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Home » The Insolvency Challenge for Charities – Recovery of Kids Company Grant

The Insolvency Challenge for Charities – Recovery of Kids Company Grant

Charity

All businesses carry with them a certain responsibility to their employees and their customers, to ensure that they remain solvent and can meet the financial requirements and responsibilities that they have. For charities, this responsibility is arguably greater, with a great number of dependents relying on the money that charities raise and earn. With such an important responsibility, the challenge on charities is considerable.

Downfall of the Kids Company

An important story that has recently broken in the news was the financial collapse of the so-named, Kids Company. Whilst the charity has been embroiled in a number of high profile accusations and issues of late, the financial state of the company has proven to be catalyst for the government recovering just £1.8m of the grant afforded to the Kids Company only a week before they went bust.

Much of the financial turmoil surrounding the Kids Company has been resultant of trustees failing to build sufficient financial reserves, and living, as quoted by the Guardian, ‘hand to mouth’. This was no doubt compounded by the sudden departure of two leading finance directors, frustrated by the lack of awareness of the charity’s financial frustrations.

Camila Batmanghelidjh, former Chief Executive of Kids Company, who is seen by many as the main culprit for the charity’s downfall, has since agreed to stand aside from her position, so that the company might secure the emergency restructuring grant, in order to pay overdue staff wages and continue to support vulnerable children.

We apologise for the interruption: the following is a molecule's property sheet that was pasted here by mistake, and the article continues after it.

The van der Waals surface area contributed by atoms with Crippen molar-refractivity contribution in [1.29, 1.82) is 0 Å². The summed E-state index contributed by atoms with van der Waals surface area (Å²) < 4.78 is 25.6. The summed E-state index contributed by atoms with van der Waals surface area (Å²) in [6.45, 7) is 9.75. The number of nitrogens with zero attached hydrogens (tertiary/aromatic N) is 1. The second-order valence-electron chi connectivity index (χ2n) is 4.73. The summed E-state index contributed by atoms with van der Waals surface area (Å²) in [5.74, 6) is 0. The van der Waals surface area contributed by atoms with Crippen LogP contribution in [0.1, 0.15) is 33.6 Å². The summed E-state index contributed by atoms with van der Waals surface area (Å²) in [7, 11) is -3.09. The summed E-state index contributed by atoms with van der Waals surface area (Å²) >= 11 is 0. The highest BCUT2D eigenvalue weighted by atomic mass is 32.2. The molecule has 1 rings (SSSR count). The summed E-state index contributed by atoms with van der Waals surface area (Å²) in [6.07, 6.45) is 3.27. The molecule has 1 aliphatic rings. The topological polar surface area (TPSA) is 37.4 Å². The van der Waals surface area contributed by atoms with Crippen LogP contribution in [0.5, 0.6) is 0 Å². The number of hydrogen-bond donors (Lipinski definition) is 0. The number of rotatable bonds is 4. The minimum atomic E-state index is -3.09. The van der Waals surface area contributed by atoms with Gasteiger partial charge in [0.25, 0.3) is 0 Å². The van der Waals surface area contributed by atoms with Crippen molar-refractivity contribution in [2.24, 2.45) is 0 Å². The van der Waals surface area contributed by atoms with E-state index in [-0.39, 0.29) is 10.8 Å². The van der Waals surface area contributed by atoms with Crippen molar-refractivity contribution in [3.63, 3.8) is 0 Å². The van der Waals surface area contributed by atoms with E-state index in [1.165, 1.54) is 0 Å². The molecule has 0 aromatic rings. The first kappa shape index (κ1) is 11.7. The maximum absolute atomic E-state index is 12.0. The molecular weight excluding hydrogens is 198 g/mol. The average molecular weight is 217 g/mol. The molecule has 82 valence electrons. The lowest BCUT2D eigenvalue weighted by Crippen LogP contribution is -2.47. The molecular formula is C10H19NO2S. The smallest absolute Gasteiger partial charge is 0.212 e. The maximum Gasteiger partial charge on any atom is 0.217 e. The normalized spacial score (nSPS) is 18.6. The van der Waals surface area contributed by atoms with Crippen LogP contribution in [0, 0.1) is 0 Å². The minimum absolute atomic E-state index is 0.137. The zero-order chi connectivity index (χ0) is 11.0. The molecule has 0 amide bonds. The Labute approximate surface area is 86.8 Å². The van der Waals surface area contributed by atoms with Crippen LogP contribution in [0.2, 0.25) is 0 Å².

Best Practice for Charities

The Kids Company story goes to highlight the important best practice that charities should follow to avoid the dangers of insolvency. Our key message to all businesses, including charities, would be that a prevention of insolvency procedures is always better than a cure. Ensuring that financial reserves are built up, and strict financial planning are both vital to a charity’s ongoing financial health.

The responsibility that charities hold ensures that financial health should remain top priority. Perhaps the most potent example of this importance are the 6000 vulnerable children, whom having been previously cared for by Kids Company, are now in need of some other form of support.

If you would like to discuss your insolvency needs with the Parker Andrews team, get in touch today via our contact form, or give us a call on 0800 612 7593, and we’d be happy to refer you to one of our experts.

Antony

You can email me at antony.antorkas@parkerandrews.co.uk or give me a call on 01603 284284.

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